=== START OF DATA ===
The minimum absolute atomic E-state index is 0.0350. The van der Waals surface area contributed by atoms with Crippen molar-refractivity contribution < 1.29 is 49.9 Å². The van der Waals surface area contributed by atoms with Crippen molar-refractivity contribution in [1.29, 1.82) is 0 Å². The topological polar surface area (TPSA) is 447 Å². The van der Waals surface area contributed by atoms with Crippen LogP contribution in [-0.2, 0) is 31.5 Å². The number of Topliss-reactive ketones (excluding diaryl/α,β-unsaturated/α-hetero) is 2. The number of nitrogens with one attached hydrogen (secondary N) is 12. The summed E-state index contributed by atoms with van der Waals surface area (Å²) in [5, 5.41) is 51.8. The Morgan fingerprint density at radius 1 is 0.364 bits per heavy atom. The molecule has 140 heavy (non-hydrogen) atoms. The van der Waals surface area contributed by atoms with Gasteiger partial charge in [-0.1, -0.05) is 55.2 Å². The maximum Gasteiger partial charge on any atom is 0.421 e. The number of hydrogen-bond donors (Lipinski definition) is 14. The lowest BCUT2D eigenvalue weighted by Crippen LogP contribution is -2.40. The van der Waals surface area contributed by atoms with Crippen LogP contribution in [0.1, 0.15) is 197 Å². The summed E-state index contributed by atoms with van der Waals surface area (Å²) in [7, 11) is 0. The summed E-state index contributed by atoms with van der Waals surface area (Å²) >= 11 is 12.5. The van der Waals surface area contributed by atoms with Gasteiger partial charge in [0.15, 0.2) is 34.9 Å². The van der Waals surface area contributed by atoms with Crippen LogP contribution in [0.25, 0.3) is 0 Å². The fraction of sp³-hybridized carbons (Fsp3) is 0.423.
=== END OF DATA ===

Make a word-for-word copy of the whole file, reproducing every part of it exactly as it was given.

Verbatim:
The minimum absolute atomic E-state index is 0.0350. The van der Waals surface area contributed by atoms with Crippen molar-refractivity contribution < 1.29 is 49.9 Å². The van der Waals surface area contributed by atoms with Crippen molar-refractivity contribution in [1.29, 1.82) is 0 Å². The topological polar surface area (TPSA) is 447 Å². The van der Waals surface area contributed by atoms with Crippen LogP contribution in [-0.2, 0) is 31.5 Å². The number of Topliss-reactive ketones (excluding diaryl/α,β-unsaturated/α-hetero) is 2. The number of nitrogens with one attached hydrogen (secondary N) is 12. The summed E-state index contributed by atoms with van der Waals surface area (Å²) in [5, 5.41) is 51.8. The Morgan fingerprint density at radius 1 is 0.364 bits per heavy atom. The molecule has 140 heavy (non-hydrogen) atoms. The van der Waals surface area contributed by atoms with Gasteiger partial charge in [-0.1, -0.05) is 55.2 Å². The maximum Gasteiger partial charge on any atom is 0.421 e. The number of hydrogen-bond donors (Lipinski definition) is 14. The lowest BCUT2D eigenvalue weighted by Crippen LogP contribution is -2.40. The van der Waals surface area contributed by atoms with Crippen LogP contribution in [0.1, 0.15) is 197 Å². The summed E-state index contributed by atoms with van der Waals surface area (Å²) in [7, 11) is 0. The summed E-state index contributed by atoms with van der Waals surface area (Å²) >= 11 is 12.5. The van der Waals surface area contributed by atoms with Gasteiger partial charge in [0.15, 0.2) is 34.9 Å². The van der Waals surface area contributed by atoms with Crippen LogP contribution in [0.25, 0.3) is 0 Å². The fraction of sp³-hybridized carbons (Fsp3) is 0.423.